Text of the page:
On Saturday, June 25, the Enforcement Directorate (ED) said it had arrested Sushil P Mantri, director of Bengaluru-based Mantri Developers.
Moneycontrol has been able to access a document showing that the developer was arrested as part of a money-laundering/fund diversion investigation and has been remanded in ED custody. But this may be cold comfort for people who have invested in delayed projects like Mantri Serenity and Webcity, who are unsure of their next steps.
What does the ED investigation say?
The ED probe found that funds received from homebuyers and meant for the construction of the projects were diverted for personal use or fraudulent purposes, leaving the projects in limbo.
According to a June 25 statement from the ED, “During the investigation, it was also noticed that the company offered various Ponzi like schemes which were named as Buy-back plan and advance money was collected for the flats/homes. In some cases, the company has not refunded the amount to the buyers even after clear direction of Real Estate Regulatory Authority (RERA).”
The ED said Mantri owes banks approximately Rs 5,000 crore, out of which about Rs 1,000 crore is overdue and some of the loans have been classified as non-performing assets (NPAs).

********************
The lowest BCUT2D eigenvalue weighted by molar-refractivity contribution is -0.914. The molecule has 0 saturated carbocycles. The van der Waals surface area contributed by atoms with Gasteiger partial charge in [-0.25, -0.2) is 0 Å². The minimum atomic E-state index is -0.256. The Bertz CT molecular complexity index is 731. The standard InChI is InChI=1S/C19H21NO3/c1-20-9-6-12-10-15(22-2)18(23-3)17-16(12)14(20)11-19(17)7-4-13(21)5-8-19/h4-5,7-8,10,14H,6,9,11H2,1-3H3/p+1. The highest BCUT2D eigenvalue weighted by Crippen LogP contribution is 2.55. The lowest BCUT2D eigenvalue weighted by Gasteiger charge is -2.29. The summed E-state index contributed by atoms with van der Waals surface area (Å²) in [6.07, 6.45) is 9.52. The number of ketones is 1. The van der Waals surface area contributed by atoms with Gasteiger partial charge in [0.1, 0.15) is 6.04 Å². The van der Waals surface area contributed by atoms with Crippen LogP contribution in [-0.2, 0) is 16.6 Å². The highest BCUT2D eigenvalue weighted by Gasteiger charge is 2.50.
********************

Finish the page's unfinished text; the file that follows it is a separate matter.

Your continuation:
Buyers left in the lurch
Several real estate projects initiated by Mantri Developers in Bengaluru have been stalled for more than five years. Many of those who bought into these projects have also filed a case with the Karnataka Real Estate Regulatory Authority (KRERA).
Dhananjaya Padmanabhachar, co-founder and principal secretary of Mantri Serenity Home Buyers Forum, said that he had paid Rs 70 lakh in 2012-13 for an apartment in the project being developed at Doddakallasandra in South Bengaluru.
“The earliest date of possession was December 2015. However, till today we have not got our apartments. Some homebuyers for 2,152 units have paid 90 percent of the money, some have even paid 100 percent,” he said.
In 2020, they filed a first information report (FIR) at Subramanyapura Police Station, and the investigation is still ongoing, he added.
The forum wrote to the ED on June 17 claiming that the builder was trying to launder money through misusing the undivided share of land (UDS) clause and concealment.